During BookCamp Halifax 2011, I learned that many people (and, to be honest, I must include myself in this group) don’t take enough advantage of their local public library. Libraries, in general, are not only places where community members can borrow and read print and e-books for free, but they are also a community within themselves that focuses on promoting literacy and education, and creating a social dialogue. The mission of Halifax Public Libraries, in particular, places emphasis on “[c]onnecting people, enriching communities, inspiring discovery.”
Unlike publishers who have the commercial agenda of finding readers for their books, libraries focus on finding books for their readers. Halifax Public Libraries, for example, offers services in addition to book borrowing such as Novelist Book Ideas or “Ask a Librarian” e-branch service. Novelist is a resource database of reading suggestions that can be searched according to your criteria so that you can choose a book that appeals to you. “Ask a Librarian” e-branch service allows you ask for book suggestions and to get help finding resources from home without having to step into the library or see a librarian directly, which is especially helpful for the elderly or disabled, or those who don’t have a branch in their area. Moreover, Halifax Public Libraries offers Home Delivery to those unable to visit a branch due to disability or caregiver responsibility, Books by Mail to those residents of the Halifax Regional Municipality (HRM) whose area is not served by a library branch, and Interlibrary Loans for those who would like to borrow a book that is unavailable in the Halifax Public Libraries catalogue but is available at a library elsewhere in Nova Scotia or Canada.
Since Halifax Public Libraries services the entire HRM community, as part of that community a reader can become actively involved in building a better library by suggesting books that Halifax Public Libraries can purchase. If there is a book you would like to read that is not currently in the library’s catalogue, or that you think the library should own, you can suggest it to the Halifax Public Libraries’ Readers’ Advisors here. Halifax Public Libraries is always looking for ways in which it can improve its catalogue and readership, and community suggestions are an essential part of that.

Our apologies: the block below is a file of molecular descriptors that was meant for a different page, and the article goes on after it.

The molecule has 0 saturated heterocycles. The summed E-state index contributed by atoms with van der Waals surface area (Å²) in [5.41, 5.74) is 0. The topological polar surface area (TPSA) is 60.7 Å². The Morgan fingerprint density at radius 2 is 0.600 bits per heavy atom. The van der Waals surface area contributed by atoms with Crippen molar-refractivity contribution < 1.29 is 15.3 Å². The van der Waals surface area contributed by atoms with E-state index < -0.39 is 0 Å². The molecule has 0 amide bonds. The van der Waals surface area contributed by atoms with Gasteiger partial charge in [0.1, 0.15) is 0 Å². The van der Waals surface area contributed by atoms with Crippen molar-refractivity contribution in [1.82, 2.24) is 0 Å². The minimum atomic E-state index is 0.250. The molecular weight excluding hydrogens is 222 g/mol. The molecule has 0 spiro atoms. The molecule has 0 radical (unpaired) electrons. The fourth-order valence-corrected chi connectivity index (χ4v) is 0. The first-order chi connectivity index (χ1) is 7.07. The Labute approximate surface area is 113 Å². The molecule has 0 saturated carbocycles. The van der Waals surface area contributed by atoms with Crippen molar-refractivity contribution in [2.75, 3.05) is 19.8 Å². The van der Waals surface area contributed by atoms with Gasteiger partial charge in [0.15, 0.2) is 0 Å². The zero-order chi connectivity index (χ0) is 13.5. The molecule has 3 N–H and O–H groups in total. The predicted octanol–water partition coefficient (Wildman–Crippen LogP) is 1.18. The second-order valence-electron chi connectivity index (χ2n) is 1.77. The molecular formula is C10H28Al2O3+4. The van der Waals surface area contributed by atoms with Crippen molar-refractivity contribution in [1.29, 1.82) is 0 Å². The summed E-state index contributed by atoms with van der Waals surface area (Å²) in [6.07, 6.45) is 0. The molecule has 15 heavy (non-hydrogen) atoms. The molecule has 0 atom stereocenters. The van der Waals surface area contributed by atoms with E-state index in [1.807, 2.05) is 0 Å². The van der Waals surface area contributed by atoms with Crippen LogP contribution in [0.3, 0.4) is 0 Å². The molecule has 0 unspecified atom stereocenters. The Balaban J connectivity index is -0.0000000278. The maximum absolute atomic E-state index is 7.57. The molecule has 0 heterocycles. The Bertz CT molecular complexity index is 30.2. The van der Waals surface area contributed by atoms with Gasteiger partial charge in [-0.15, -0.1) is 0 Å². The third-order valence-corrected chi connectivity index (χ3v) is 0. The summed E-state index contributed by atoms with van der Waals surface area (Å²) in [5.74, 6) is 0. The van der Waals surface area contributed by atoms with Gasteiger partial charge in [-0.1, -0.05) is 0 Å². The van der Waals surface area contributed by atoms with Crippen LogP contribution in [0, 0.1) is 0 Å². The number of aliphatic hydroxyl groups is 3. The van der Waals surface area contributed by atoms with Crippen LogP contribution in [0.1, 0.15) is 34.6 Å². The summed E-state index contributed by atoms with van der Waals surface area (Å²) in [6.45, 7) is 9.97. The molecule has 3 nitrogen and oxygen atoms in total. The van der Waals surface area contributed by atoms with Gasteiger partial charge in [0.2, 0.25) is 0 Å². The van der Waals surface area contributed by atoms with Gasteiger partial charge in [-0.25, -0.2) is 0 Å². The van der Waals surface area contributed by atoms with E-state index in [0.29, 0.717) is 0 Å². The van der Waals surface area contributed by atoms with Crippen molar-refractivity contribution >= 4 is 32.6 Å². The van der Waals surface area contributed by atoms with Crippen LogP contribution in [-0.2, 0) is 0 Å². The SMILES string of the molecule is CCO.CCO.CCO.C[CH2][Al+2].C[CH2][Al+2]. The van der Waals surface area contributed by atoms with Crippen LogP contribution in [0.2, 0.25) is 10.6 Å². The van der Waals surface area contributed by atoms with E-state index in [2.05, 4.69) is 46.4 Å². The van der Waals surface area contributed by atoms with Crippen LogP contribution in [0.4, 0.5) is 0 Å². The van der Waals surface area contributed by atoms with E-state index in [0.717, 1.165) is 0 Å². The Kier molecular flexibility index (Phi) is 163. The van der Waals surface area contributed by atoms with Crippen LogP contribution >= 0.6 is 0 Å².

Although reading seems like a solitary activity at first glance, reading is also very much a social activity. Halifax Public Libraries makes a point to foster the social aspects of reading through its blog, The Reader, in which the writers discuss books, book issues, book launches and events, and authors, etc. Halifax Public Libraries also advertises public book clubs within the local community, as well as those within the reading and publishing community at large, and book club resources in order to help its readers find like-mined communities and form dialogues surrounding books and the issues that arise from them.
Not only does Halifax Public Libraries bring readers together, but it also brings writers together by hosting various workshops; however, its focus on self-development and education doesn’t stop there. Halifax Public Libraries also offers Adult Literacy and Upgrading and English Language Learning (Ell) tutoring programs, a Children’s Reading Support mentorship program, and its librarians offer online Homework Help and chat to students with questions.
In addition to creating a strong community among its readers, Halifax Public Libraries also works to connect readers with authors by hosting book launches as well as author readings. Book launches in a library setting have a different and more relaxed atmosphere than bookstore launches because they are separated from the commercial experience of book buying where people may feel obligated to purchase. Authors are still given the option to sell books in the library during their book launch, but the launch experience in a library — having been removed from a primarily commercial setting — better reflects the relationship between the writer and the reader as a community of thought and intellectual exchange rather than one built on buying and selling. Halifax Public Libraries has also recently started filming some of its book launches and author readings. These videos are posted online so that those who were unable to attend can still watch and be a part of the author/reader experience. You can watch some of the book launches and author readings held at Halifax Public Libraries here.
For writers who are interested in holding a book launch or a talk at a library in the HRM, please contact David Hansen at firstname.lastname@example.org or Kristina Parlee at email@example.com. Halifax Public Libraries will often partner with publishers and authors, and consequently offer the venue for free, but please note that the library needs 2-3 months advance notice for bookings.
For more information about what Halifax Public Libraries offers the HRM, please visit its website, http://www.halifaxpubliclibraries.ca/. You can also follow Halifax Public Libraries on Twitter (@hfxpublib).
If you have anything to add that I’ve missed please leave a comment. Or if you have a story about how libraries have enriched your life, I would love to hear it.